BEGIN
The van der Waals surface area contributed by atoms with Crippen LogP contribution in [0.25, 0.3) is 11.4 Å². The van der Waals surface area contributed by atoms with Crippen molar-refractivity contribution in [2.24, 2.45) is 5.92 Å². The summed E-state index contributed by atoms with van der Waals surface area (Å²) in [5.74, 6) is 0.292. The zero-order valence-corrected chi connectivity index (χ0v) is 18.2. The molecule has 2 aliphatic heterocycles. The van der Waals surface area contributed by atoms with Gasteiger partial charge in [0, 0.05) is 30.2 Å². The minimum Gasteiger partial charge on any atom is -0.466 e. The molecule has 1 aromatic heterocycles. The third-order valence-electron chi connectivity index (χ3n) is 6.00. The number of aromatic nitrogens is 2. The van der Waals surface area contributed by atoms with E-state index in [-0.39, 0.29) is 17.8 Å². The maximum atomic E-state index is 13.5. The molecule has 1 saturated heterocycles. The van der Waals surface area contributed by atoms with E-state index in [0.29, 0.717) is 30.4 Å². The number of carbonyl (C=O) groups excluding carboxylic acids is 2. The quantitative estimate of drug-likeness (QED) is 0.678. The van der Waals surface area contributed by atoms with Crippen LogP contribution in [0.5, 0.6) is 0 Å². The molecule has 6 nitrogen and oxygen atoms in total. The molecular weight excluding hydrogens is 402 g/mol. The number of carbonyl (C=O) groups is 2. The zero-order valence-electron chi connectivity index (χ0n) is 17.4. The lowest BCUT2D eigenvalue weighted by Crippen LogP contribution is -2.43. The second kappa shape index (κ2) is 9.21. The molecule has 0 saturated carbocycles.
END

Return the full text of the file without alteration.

The van der Waals surface area contributed by atoms with Crippen LogP contribution in [0.25, 0.3) is 11.4 Å². The van der Waals surface area contributed by atoms with Crippen molar-refractivity contribution in [2.24, 2.45) is 5.92 Å². The summed E-state index contributed by atoms with van der Waals surface area (Å²) in [5.74, 6) is 0.292. The zero-order valence-corrected chi connectivity index (χ0v) is 18.2. The molecule has 2 aliphatic heterocycles. The van der Waals surface area contributed by atoms with Gasteiger partial charge in [0, 0.05) is 30.2 Å². The minimum Gasteiger partial charge on any atom is -0.466 e. The molecule has 1 aromatic heterocycles. The third-order valence-electron chi connectivity index (χ3n) is 6.00. The number of aromatic nitrogens is 2. The van der Waals surface area contributed by atoms with E-state index in [-0.39, 0.29) is 17.8 Å². The maximum atomic E-state index is 13.5. The molecule has 1 saturated heterocycles. The van der Waals surface area contributed by atoms with E-state index in [0.29, 0.717) is 30.4 Å². The number of carbonyl (C=O) groups excluding carboxylic acids is 2. The quantitative estimate of drug-likeness (QED) is 0.678. The van der Waals surface area contributed by atoms with Crippen LogP contribution in [0.5, 0.6) is 0 Å². The molecule has 6 nitrogen and oxygen atoms in total. The molecular weight excluding hydrogens is 402 g/mol. The number of carbonyl (C=O) groups is 2. The zero-order valence-electron chi connectivity index (χ0n) is 17.4. The lowest BCUT2D eigenvalue weighted by Crippen LogP contribution is -2.43. The second kappa shape index (κ2) is 9.21. The molecule has 0 saturated carbocycles.